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Columnist For The Guardian Says He Was Fired After Tweeting Joke About ‘US Military Aid To Israel’

Screenshot YouTube Current Affairs, https://www.youtube.com/watch?v=Xj4JvTAeNmE

Shelby Talcott Media Reporter
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The Guardian columnist Nathan Robinson said Wednesday on Twitter that he was fired from the publication after he “joked about U.S. military aid to Israel on social media.”

The tweet surrounding his apparent firing, according to Robinson, was a comment where he quipped: “Did you know that the US Congress is not actually permitted to authorize any new spending unless a portion of it is directed toward buying weapons for Israel? It’s the law.” Robinson noted in a follow-up tweet that his comment was “not actually the written law,” he wrote in an article published by Current Affairs.

Robinson said that after his tweet, editor-in-chief for the Guardian US, John Mulholland, emailed him with a subject line stating the information was “private and confidential.” The email, which Robinson provided in his Current Affairs article, began with Mulholland stating that Robinson “partly present[s]” himself as a columnist for the publication and that he was emailing to “express” his “concern” regarding the tweet.

“Given the reckless talk over he last year – and beyond – of how mythical ‘Jewish groups/alliances’ yield power over all forms of US public life I am not clear how this is helpful to public discourse,” Mulholland wrote according to Robinson. “And I am not sure why singling out financial aid to Israel in a tweet and devoid of any context – and without mention of aid to other countries either currently or historically  – is a useful addition to public discourse.”

Robinson said he deleted the tweet and apologized, but over the next few weeks began hearing less and less from the Guardian. Eventually, he wrote that his editor called on Tuesday and said following conversations with Mulholland, his column would no longer continue.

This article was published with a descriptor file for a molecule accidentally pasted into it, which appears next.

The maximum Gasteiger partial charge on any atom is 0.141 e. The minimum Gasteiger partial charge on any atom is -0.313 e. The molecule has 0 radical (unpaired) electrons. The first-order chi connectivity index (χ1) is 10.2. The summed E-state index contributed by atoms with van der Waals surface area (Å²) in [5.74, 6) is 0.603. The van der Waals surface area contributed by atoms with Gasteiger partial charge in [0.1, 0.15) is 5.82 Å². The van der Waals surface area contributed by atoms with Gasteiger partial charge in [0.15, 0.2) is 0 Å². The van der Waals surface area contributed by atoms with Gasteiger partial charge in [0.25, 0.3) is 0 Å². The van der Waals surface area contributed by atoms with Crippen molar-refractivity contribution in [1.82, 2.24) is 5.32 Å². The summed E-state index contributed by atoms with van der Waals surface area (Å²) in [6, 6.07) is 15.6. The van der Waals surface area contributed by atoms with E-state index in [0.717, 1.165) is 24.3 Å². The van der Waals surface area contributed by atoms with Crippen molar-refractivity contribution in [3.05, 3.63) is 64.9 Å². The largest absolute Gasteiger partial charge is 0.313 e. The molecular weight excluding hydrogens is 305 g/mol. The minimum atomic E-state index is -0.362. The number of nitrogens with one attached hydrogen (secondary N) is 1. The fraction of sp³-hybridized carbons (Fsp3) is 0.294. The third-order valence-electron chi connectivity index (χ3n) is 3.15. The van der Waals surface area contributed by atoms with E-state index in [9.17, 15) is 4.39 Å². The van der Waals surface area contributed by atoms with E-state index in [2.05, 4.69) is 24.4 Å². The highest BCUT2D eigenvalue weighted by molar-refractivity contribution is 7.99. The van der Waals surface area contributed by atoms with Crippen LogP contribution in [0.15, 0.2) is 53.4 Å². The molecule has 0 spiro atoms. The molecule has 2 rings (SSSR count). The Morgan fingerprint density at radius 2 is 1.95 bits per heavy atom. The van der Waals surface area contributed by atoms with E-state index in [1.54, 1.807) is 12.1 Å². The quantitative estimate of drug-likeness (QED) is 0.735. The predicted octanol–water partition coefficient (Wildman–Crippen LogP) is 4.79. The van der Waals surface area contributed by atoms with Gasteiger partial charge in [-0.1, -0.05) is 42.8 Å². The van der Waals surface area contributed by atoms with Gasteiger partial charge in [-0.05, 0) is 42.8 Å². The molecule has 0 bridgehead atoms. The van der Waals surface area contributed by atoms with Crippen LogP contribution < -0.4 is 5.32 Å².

“On Tuesday, my editor called me and told me that after a conversation with Mulholland, it had been decided to discontinue my column altogether,” Robinson wrote. “I asked if it was possible for me to talk with Mulholland and work something out. My editor said it was not, and that Mulholland had indicated the paper would not work with me in the future either, meaning that I should not even bother to send occasional freelance pitches.”

“There was no effort to offer any criticism of my performance; in fact, the editor indicated directly that my pitches would have been accepted if Mulholland had not been displeased with my tweet. It was made very, very clear to me: your tweet about Israel annoyed the editor in chief. Now you are fired. Do not come back,” he continued.

A spokesperson for the Guardian pushed back on the assertion that Robinson was “fired,” writing that he “was neither a staff employee nor on contract,” according to a statement provided to Reason. (RELATED: NYT Reporter Originally Given ‘Another Chance’ Forced Out After Co-Workers Express Outrage To Managers)

“Nathan Robinson has written regularly for Guardian US but was neither a staff employee nor on contract. It is not true therefore that he was ‘fired,'” the spokesperson said according to Reason. “As we enter a new political era, we believe it’s important to publish diverse and original voices in our opinion pages. We continually review the range of regular columnists we publish and we would welcome further contributions from him in the future.”

“The Guardian supports its columnists to express a variety of perspectives on all topics, which are published on the site every day. Mr Robinson recognised that the tweets in question were ill-considered and it was his decision alone to delete them,” the statement continued.

Robinson, who is currently the editor of Current Affairs, was listed as “a Guardian US columnist” on the Guardian’s website, he wrote on Twitter after learning of the publication’s statement.

“The editor in chief told me, in writing, that I wasn’t allowed to tell anyone that he was policing my tweets because officially I was ‘free to speak,'” Robinson also wrote. “He tried to ‘confidentially’ patrol my public speech. But I am not going to keep something like that silent.”